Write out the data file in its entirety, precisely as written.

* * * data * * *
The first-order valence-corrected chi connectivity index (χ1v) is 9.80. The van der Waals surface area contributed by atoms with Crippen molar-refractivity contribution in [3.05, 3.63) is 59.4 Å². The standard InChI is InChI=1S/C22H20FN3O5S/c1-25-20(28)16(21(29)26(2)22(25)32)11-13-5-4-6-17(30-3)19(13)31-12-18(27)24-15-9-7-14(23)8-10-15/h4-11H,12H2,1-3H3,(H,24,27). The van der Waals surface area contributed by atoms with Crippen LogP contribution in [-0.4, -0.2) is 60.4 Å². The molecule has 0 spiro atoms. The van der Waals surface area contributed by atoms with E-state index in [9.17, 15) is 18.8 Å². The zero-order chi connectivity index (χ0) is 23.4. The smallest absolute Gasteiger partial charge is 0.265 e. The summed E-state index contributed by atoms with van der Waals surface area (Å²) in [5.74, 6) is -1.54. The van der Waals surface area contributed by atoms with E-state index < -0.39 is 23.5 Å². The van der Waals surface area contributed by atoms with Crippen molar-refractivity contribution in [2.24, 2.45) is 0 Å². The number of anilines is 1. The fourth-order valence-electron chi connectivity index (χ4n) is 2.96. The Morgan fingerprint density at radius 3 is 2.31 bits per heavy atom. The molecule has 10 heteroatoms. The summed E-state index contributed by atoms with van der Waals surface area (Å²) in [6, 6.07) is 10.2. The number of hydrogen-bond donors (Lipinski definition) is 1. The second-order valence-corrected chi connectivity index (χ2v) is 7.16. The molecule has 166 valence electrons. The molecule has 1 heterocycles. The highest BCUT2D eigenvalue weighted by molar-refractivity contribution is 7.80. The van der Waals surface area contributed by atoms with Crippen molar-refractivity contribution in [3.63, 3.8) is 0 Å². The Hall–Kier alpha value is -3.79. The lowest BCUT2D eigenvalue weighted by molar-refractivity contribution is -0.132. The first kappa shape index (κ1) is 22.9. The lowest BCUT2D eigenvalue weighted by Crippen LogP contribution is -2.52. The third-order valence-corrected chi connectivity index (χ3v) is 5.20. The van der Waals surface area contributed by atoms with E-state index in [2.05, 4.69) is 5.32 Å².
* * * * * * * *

The first-order valence-corrected chi connectivity index (χ1v) is 9.80. The van der Waals surface area contributed by atoms with Crippen molar-refractivity contribution in [3.05, 3.63) is 59.4 Å². The standard InChI is InChI=1S/C22H20FN3O5S/c1-25-20(28)16(21(29)26(2)22(25)32)11-13-5-4-6-17(30-3)19(13)31-12-18(27)24-15-9-7-14(23)8-10-15/h4-11H,12H2,1-3H3,(H,24,27). The van der Waals surface area contributed by atoms with Crippen LogP contribution in [-0.4, -0.2) is 60.4 Å². The molecule has 0 spiro atoms. The van der Waals surface area contributed by atoms with E-state index in [9.17, 15) is 18.8 Å². The zero-order chi connectivity index (χ0) is 23.4. The smallest absolute Gasteiger partial charge is 0.265 e. The summed E-state index contributed by atoms with van der Waals surface area (Å²) in [5.74, 6) is -1.54. The van der Waals surface area contributed by atoms with E-state index < -0.39 is 23.5 Å². The van der Waals surface area contributed by atoms with Crippen molar-refractivity contribution in [2.24, 2.45) is 0 Å². The number of anilines is 1. The fourth-order valence-electron chi connectivity index (χ4n) is 2.96. The Morgan fingerprint density at radius 3 is 2.31 bits per heavy atom. The molecule has 10 heteroatoms. The summed E-state index contributed by atoms with van der Waals surface area (Å²) in [6, 6.07) is 10.2. The number of hydrogen-bond donors (Lipinski definition) is 1. The second-order valence-corrected chi connectivity index (χ2v) is 7.16. The molecule has 166 valence electrons. The molecule has 1 heterocycles. The highest BCUT2D eigenvalue weighted by molar-refractivity contribution is 7.80. The van der Waals surface area contributed by atoms with Crippen molar-refractivity contribution in [3.63, 3.8) is 0 Å². The Hall–Kier alpha value is -3.79. The lowest BCUT2D eigenvalue weighted by molar-refractivity contribution is -0.132. The first kappa shape index (κ1) is 22.9. The lowest BCUT2D eigenvalue weighted by Crippen LogP contribution is -2.52. The third-order valence-corrected chi connectivity index (χ3v) is 5.20. The van der Waals surface area contributed by atoms with E-state index in [2.05, 4.69) is 5.32 Å².